Thanksgiving is a time for families to come together, break bread, and think about everything they are grateful for. That's how generations of families were brought up.
Unfortunately, that isn't the real story of Thanksgiving.
For Native Americans, Thanksgiving is not a celebration - it's a national day of mourning. It's a reminder of the genocide of millions of Native Americans, the assault on Native American culture, and the theft of Native American land.
If it weren't for Native Americans, the English thieves would not have had a successful harvest. Once the English thieves got what they wanted, however, they broke their cooperation with the Native Americans. Native Americans were slaughtered by the millions.
"Soo...how do I participate in Thanksgiving?"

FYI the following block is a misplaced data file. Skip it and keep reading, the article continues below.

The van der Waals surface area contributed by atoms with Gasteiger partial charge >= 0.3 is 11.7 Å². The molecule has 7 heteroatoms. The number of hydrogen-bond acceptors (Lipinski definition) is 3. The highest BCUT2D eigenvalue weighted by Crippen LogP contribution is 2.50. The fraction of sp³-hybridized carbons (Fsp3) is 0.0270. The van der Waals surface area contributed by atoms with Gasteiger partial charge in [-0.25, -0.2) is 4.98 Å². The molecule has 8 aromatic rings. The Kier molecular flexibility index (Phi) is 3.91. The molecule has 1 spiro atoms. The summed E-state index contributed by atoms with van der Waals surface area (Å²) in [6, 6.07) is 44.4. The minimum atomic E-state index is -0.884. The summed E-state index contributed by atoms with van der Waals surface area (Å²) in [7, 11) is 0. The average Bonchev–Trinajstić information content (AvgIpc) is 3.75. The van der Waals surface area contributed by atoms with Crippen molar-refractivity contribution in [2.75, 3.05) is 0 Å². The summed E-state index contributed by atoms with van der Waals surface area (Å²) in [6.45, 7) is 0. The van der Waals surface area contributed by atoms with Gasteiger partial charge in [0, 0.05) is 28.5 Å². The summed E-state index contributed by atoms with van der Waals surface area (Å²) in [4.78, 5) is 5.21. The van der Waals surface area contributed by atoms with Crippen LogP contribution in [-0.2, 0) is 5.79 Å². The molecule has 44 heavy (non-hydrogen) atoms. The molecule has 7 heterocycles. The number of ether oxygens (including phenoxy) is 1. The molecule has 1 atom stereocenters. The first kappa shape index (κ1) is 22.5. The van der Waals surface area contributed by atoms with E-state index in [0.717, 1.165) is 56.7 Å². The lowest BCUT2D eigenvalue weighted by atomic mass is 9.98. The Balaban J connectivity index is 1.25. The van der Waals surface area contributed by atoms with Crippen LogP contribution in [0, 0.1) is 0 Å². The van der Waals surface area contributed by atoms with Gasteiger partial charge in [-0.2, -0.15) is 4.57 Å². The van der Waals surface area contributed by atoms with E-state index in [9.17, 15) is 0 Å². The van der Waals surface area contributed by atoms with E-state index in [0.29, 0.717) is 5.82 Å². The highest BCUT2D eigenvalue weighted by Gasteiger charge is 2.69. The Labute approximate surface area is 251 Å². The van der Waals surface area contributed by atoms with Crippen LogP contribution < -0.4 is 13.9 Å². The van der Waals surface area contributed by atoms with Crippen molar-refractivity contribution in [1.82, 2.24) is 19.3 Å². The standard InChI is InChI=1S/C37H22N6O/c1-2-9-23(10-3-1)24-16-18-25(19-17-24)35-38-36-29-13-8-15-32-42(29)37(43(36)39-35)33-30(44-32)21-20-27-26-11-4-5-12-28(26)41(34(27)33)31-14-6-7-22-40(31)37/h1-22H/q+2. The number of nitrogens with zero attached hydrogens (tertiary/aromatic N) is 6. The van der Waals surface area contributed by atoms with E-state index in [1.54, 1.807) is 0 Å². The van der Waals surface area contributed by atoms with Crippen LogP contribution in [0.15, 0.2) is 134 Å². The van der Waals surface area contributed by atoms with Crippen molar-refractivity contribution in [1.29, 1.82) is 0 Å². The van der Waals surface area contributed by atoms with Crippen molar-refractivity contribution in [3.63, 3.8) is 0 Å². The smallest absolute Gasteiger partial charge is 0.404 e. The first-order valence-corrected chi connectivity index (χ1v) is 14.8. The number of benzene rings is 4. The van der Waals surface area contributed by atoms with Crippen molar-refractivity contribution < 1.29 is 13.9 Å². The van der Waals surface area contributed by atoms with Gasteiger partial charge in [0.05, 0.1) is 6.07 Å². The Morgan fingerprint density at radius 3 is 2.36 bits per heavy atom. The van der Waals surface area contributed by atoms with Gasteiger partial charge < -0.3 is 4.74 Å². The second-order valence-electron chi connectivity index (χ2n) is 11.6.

You can tell the true story of Thanksgiving. You can remember the Native American men, women and children that were slaughtered unjustly.
"Isn't that a bit somber?" Yes, but don't you think that it's even worse for the Native Americans? They are watching illegals break bread on their land. For generations, it has been a painful reminder of what their ancestors went through.
"Fair enough. What do I tell my kids about the story of Thanksgiving?"
Be honest. First Nations Development Institute has a list of books that accurately tell the story of Thanksgiving, in a way that kids will understand.
Echo Hawk, a member of the Pawnee Nation and founder and chief executive officer of IllumiNative said that we shouldn't just care about or acknowledge Native Americans during Thanksgiving. Native Americans should be acknowledged all year round.
The sad reality is, 87% of the K-12 curriculum in this country does NOT mention Native American history. It's been concealed and changed by white men throughout history.
After reading more about Native American history, my son and I will show our solidarity for the Native Americans by NOT acknowledging the English Thanksgiving.
Personally, I think the holiday should be canceled.
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